When last we spoke, I was discovering that saving in a slow and steady way is, like, totally boring. But I was a teeny bit mysterious about what I planned to do next. Hannah wanted to know if I was going to spend $500 on peaches (reasonable guess! But I ran out of canning jars last week, so, no.) Kate pointed out that being adult means letting money flow to multiple goals (true!) DoubleDebtSingleWoman’s congratulatory post had me remembering how lucky I’ve been to have nothing major go wrong this year that would have interfered with reaching my goal (she’s had health issues lately, sigh.)
As probably everyone has guessed, though my next project is building up my “down payments” fund. To recap, this is not necessarily money that will actually be used for a down payment. I might also use it for a car, should I need one in a hurry, or for an apartment security deposit, or whatever. It’s for Major Purchases or Emergencies That Aren’t Actually Emergencies, I dunno. “Down payments” is good shorthand.
I’ve only been putting $125 in it every month, and I haven’t had it all that long, so it’s not very big. But I decided that in the aftermath of my incredibly boring march to $5000, I wanted to do something different and flamboyant and really go for it with this fund. I want to see how much I can do in how short a time, while not being totally irresponsible about other important goals like retirement and money to travel to see family and very close friends. So, after a lot of back and forth and soul searching, here’s the arrangement I came to with myself.
(1) I’m going to snowball my former emergency fund savings payment of $500 onto my old down payment account contribution of $125, for a basic $625 contribution each month.
(2) This is the controversial part. Since I started this job, I’ve been contributing $1000 a month in pre-tax dollars to a retirement account. I’m dropping my contribution to $500 a month on a temporary basis; I didn’t want to stop contributing altogether but I also really wanted to build up my accessible cash. This isn’t actually all about my impatience, by the way. It has a lot to do with my increasing worry about having so much of my income being funneled away into inaccessible accounts at a time when I have a lot of uncertainty in my life. By next summer, my immediate future (for the next 5 years or so — after that of course it’s anyone’s guess!) should be much clearer to me, but right now it’s not, and I feel like I’d feel better with an extra-big chunk of cash on hand than with a bigger 403(b). I also suspect we are not going to see much market growth, if any, in the next year, so although I could obviously be wrong, this doesn’t seem like a horrible time to roll my contributions back.
Anyway, after tax withholding, this move will net me an additional $400 a month in my paychecks, bringing my basic down payment savings to $1025.
By the way, this change still has me contributing 12.5% to retirement, which isn’t, of course, the awesome 25% rate I had going before, but is also not utterly appalling. I did actually submit electronic paperwork to drop my 403(b) contribution to $0, but ten minutes later I thought better of it and reset it to $250/paycheck or $500/month.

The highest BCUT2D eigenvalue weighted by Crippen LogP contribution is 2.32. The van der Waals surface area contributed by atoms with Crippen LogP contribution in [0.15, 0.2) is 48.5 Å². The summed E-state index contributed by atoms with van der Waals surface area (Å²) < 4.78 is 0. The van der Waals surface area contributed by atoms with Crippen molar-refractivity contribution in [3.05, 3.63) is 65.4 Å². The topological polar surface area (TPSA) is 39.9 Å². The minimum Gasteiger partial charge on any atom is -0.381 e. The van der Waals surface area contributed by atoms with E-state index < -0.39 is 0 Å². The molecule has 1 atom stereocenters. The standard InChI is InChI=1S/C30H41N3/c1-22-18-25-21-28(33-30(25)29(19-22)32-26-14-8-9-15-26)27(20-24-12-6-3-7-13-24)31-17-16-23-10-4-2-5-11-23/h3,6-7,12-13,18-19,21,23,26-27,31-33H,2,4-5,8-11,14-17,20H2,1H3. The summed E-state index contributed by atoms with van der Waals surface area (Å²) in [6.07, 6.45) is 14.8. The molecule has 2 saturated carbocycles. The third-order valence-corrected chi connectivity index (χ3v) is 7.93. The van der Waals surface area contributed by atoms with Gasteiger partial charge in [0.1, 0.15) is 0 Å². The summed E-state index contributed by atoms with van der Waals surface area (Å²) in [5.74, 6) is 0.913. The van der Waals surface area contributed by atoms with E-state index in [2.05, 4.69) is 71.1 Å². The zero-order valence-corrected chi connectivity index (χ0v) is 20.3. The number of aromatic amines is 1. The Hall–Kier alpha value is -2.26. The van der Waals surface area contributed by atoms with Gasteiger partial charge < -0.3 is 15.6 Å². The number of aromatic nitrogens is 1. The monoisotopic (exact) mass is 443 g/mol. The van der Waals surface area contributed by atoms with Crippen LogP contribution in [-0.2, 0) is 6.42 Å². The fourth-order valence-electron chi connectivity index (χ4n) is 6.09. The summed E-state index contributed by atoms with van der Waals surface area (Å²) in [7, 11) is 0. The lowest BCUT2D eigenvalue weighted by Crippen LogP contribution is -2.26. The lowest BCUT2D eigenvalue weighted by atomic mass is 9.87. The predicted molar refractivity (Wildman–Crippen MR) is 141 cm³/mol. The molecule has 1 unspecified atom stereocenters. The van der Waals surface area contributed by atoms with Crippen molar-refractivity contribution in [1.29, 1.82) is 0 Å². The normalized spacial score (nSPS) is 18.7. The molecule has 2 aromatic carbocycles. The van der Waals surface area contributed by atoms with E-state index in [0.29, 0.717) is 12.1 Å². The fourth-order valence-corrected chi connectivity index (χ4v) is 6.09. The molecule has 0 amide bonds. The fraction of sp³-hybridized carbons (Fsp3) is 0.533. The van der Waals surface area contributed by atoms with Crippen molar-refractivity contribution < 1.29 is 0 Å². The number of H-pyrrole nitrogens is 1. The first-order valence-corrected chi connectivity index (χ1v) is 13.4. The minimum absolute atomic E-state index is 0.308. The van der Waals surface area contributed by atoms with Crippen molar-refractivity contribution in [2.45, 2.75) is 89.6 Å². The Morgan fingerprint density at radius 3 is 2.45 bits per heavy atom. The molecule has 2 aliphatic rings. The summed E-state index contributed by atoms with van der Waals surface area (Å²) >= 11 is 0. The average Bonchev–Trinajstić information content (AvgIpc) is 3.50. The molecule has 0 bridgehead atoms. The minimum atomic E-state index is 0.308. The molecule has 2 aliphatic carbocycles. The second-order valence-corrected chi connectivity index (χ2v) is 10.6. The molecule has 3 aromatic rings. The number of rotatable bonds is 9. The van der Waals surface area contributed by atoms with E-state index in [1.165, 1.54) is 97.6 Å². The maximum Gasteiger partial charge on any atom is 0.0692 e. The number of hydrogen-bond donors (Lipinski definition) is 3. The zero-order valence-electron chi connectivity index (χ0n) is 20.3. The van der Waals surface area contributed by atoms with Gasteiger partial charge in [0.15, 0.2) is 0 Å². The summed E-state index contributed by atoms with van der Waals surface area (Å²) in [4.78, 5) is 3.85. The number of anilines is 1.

(2a) …When you say ‘temporary basis’ what do you mean? Good question, and honestly I’m not completely sure; my main point is that I don’t regard this as a sufficient retirement contribution going forward. There’s probably a 1-year limit on this arrangement in my mind; next summer everything will change anyway, whether I’m moving to a new city or getting a new salary. However, if in five months I decide I’m definitely not going to buy a house this spring, I may re-up my retirement contributions then. (Or if the market crashes so bad that I have no choice but to get in on the low-buying, which hopefully won’t happen, of course.)
(3) Lastly, up until now I’ve been letting any balance left in my various budget categories roll over to the next month. For the same duration of a lowered retirement contribution, whatever that ends up being, I’m going to stop doing that, and instead transfer any extra to the down payments fund. However, that means that when I have a month that’s more expensive (eg a car repair or a medium sized medical expense like needing to buy contact lenses) I might make a smaller contribution.
To sum up, I’m going to approach this savings account less like I did the emergency fund, and more like I would being in debt again — instead of a measured march to a set amount of money in a set amount of time, I’m going to throw whatever I can at it (barring a [smaller] retirement contribution and my travel fund savings). I’m hoping that, therefore, I’ll find this a more satisfying and motivating experience than saving for the emergency fund was. With my minimum monthly $1025, I ought to be past $5000 by the new year and over $10000 by the end of May, which is about the earliest I’d be doing any house-buying. I’ll be reassessing as I go, of course, based on what happens with my job situation, but whatever happens, a giant bucket of cash doesn’t seem like a terrible outcome.